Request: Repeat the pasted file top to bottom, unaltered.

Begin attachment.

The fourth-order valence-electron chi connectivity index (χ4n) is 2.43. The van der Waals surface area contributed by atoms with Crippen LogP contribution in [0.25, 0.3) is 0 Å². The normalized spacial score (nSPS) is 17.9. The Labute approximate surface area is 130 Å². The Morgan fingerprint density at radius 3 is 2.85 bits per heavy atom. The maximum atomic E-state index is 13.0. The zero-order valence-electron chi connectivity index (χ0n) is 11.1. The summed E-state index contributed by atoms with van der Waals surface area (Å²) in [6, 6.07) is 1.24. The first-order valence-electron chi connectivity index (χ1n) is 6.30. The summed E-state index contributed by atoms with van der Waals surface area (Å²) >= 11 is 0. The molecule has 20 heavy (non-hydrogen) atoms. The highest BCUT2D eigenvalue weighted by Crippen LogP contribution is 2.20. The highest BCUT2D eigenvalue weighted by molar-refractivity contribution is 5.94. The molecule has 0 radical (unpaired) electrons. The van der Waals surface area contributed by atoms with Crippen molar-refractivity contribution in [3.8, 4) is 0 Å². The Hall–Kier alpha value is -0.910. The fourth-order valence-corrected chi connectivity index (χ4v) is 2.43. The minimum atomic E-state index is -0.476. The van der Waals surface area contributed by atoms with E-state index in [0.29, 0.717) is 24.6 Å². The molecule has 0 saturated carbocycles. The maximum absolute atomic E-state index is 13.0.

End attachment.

The fourth-order valence-electron chi connectivity index (χ4n) is 2.43. The van der Waals surface area contributed by atoms with Crippen LogP contribution in [0.25, 0.3) is 0 Å². The normalized spacial score (nSPS) is 17.9. The Labute approximate surface area is 130 Å². The Morgan fingerprint density at radius 3 is 2.85 bits per heavy atom. The maximum atomic E-state index is 13.0. The zero-order valence-electron chi connectivity index (χ0n) is 11.1. The summed E-state index contributed by atoms with van der Waals surface area (Å²) in [6, 6.07) is 1.24. The first-order valence-electron chi connectivity index (χ1n) is 6.30. The summed E-state index contributed by atoms with van der Waals surface area (Å²) >= 11 is 0. The molecule has 20 heavy (non-hydrogen) atoms. The highest BCUT2D eigenvalue weighted by Crippen LogP contribution is 2.20. The highest BCUT2D eigenvalue weighted by molar-refractivity contribution is 5.94. The molecule has 0 radical (unpaired) electrons. The van der Waals surface area contributed by atoms with Crippen molar-refractivity contribution in [3.8, 4) is 0 Å². The Hall–Kier alpha value is -0.910. The fourth-order valence-corrected chi connectivity index (χ4v) is 2.43. The minimum atomic E-state index is -0.476. The van der Waals surface area contributed by atoms with E-state index in [0.29, 0.717) is 24.6 Å². The molecule has 0 saturated carbocycles. The maximum absolute atomic E-state index is 13.0.